Managing deliberate self-harm in young people: An evaluation of a training program developed for school welfare staff using a longitudinal research design

Robinson, Jo; Gook, Sara; Hok Pan Yuen; McGorry, Patrick D.; Yung, Alison R.
January 2008
BMC Psychiatry;2008, Vol. 8, Special section p1
Academic Journal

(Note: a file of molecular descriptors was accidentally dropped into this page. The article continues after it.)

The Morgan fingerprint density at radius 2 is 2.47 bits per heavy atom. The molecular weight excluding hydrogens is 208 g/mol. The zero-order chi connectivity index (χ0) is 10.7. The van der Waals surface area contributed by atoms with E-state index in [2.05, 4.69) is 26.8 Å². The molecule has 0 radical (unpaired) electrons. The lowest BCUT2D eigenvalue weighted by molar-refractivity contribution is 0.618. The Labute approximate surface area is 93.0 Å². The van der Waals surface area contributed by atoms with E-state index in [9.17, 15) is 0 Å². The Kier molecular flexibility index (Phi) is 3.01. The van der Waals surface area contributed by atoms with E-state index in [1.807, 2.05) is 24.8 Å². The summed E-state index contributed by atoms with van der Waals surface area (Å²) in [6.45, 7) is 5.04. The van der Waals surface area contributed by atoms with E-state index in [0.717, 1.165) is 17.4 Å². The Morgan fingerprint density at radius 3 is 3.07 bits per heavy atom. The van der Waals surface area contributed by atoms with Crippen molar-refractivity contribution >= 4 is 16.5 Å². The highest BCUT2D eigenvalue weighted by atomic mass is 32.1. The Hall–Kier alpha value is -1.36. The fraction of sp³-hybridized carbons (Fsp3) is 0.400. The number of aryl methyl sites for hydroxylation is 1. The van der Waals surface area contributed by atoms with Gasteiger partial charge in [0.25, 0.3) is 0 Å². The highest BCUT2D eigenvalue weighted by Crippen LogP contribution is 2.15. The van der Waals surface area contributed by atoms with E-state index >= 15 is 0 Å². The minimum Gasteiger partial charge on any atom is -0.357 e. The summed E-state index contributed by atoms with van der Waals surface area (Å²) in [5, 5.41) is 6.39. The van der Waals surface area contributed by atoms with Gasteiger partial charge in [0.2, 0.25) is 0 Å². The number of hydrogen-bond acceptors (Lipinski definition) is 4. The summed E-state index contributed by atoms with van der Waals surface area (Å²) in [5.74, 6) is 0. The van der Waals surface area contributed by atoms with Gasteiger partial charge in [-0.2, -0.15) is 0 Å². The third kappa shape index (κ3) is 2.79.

Background: Although deliberate self-harm is prevalent among young people, many who engage in deliberate self-harm receive sub-optimal care. Although schools are a well placed setting to support young people who engage in self-harm there are no specific training packages designed to assist school welfare staff to support these young people. The current study aimed to design, deliver and evaluate a training course specifically for school staff. Methods: The study employed a longitudinal design. Two hundred and thirteen people participated in the training and evaluation. A questionnaire was administered at baseline, immediately after the training and at 6-month follow-up in order to determine if the training led to improvements in confidence when working with young people who self-harm, perceived skill, knowledge of, and attitudes towards people who self harm. Results: Prior to the course, the majority of participants demonstrated relatively high levels of confidence, perceived skill and knowledge of self-harm and endorsed relatively positive attitudes towards people who engage in self-harm. Despite this, significant improvements were observed in terms of increased confidence, increased perceptions of skill along with increased knowledge of deliberate self-harm. These improvements were sustained over the follow-up period. Conclusion: The results demonstrated that the provision of specifically designed training can help school welfare staff to feel better equipped to support young people who are engaging in deliberate self-harm.


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